Last night, Wisconsin Democrats chose Milwaukee Mayor Tom Barrett as their candidate to go up against Governor Scott Walker. Barrett's pretty well known to Wisconsinites, both as a U.S. congressman and as a previous gubernatorial candidate. But most of us weren't all that interested in Wisconsin until Walker passed his anti-union laws and the widespread protestss began last year. Since then, the race has developed a national following?and some say, has national implications. With only a few weeks until the recall, meet the man Democrats are hoping will beat Scott Walker:
1. Irony of ironies, he's hardly a union favorite.
Even though the recall has largely been painted as a fight between pro-labor and anti-labor groups, Barrett was hardly the first pick for Wisconsin unions. Rather, former Dane County Executive Kathleen Falk had the bulk of union support early on. From the state AFL-CIO, the the Wisconsin Education Association Council to AFSCME, almost all the major unions backed Falk. In fact, they were so intent of a Falk victory that they actively discouraged Barrett from running. It's not shocking?Barrett went up against the Wisconsin teachers union in a fight over reform in the Milwaukee Public Schools.
Barrett waited until hours after the recall was official to throw in his hat, and in his declaration, specifically labasted Walker's anti-union policies. It may not have helped him much then, but immediately after his victory Tuesday night, Barrett had labor support. Both the Education Association Council and the AFSCME sent statements endorsing Barrett against Walker. It's a good thing, too?without union support, it's unlikely It's not the first time Barrett has enjoyed union support of course. When he ran against Walker in 2010, his top ten donors were unions, according to the Center for Public Integrity.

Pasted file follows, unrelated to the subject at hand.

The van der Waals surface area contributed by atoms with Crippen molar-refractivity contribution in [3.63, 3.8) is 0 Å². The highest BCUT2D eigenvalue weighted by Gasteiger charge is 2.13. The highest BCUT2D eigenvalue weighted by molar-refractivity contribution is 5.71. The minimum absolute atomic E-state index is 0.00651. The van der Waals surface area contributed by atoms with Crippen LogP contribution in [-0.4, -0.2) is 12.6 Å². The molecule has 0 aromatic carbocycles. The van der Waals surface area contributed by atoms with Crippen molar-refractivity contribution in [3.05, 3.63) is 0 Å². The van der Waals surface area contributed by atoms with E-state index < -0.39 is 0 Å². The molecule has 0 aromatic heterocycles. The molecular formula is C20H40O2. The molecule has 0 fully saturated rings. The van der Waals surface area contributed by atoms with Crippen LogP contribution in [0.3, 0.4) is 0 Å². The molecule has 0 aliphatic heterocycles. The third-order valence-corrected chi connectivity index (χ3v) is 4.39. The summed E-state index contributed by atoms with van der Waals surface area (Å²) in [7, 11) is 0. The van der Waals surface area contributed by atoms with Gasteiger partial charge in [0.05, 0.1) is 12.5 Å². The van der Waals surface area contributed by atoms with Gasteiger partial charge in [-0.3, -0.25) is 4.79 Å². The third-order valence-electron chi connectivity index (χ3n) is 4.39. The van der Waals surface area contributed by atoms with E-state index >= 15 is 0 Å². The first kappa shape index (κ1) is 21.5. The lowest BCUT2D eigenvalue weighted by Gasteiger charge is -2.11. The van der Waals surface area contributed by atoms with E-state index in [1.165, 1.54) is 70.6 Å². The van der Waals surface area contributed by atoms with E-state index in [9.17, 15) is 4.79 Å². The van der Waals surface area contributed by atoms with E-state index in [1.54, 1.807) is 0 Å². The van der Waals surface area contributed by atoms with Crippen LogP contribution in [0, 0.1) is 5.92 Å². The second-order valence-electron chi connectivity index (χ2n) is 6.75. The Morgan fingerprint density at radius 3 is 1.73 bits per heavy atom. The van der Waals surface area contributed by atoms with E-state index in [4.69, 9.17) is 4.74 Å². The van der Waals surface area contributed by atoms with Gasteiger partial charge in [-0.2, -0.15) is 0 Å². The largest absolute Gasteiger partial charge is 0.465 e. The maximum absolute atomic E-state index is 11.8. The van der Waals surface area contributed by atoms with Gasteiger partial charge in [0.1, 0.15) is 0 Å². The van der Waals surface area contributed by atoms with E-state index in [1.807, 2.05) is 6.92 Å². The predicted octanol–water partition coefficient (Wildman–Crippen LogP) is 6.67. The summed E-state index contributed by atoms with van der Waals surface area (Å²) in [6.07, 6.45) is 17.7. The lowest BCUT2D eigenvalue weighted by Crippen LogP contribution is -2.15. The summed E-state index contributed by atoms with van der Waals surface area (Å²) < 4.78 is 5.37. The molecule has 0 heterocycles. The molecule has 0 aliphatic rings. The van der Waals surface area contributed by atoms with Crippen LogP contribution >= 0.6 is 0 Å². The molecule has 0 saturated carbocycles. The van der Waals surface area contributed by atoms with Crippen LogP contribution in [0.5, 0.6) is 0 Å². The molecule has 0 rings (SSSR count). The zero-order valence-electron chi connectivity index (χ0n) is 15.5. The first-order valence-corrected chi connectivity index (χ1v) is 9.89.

2. He's going to be outspent. By a lot.
Barrett faced Walker in the 2010 governor's race, losing by 6 points. This time around, however, Walker has a lot more money on his side. Thanks to a loophole in the recall laws, Walker was allowed to raise over $14 million, largely in unlimited and out-of-state gifts before the recall was made official. Barrett, meanwhile, has had to conform to the standard rules (which now also apply to Walker). That means while Barrett's raised around $830,000, with about $475,000 still on hand. Walker still has almost $5 million on hand, which means he can spend over $1 million each week between now and the recall date.
3. He may still win.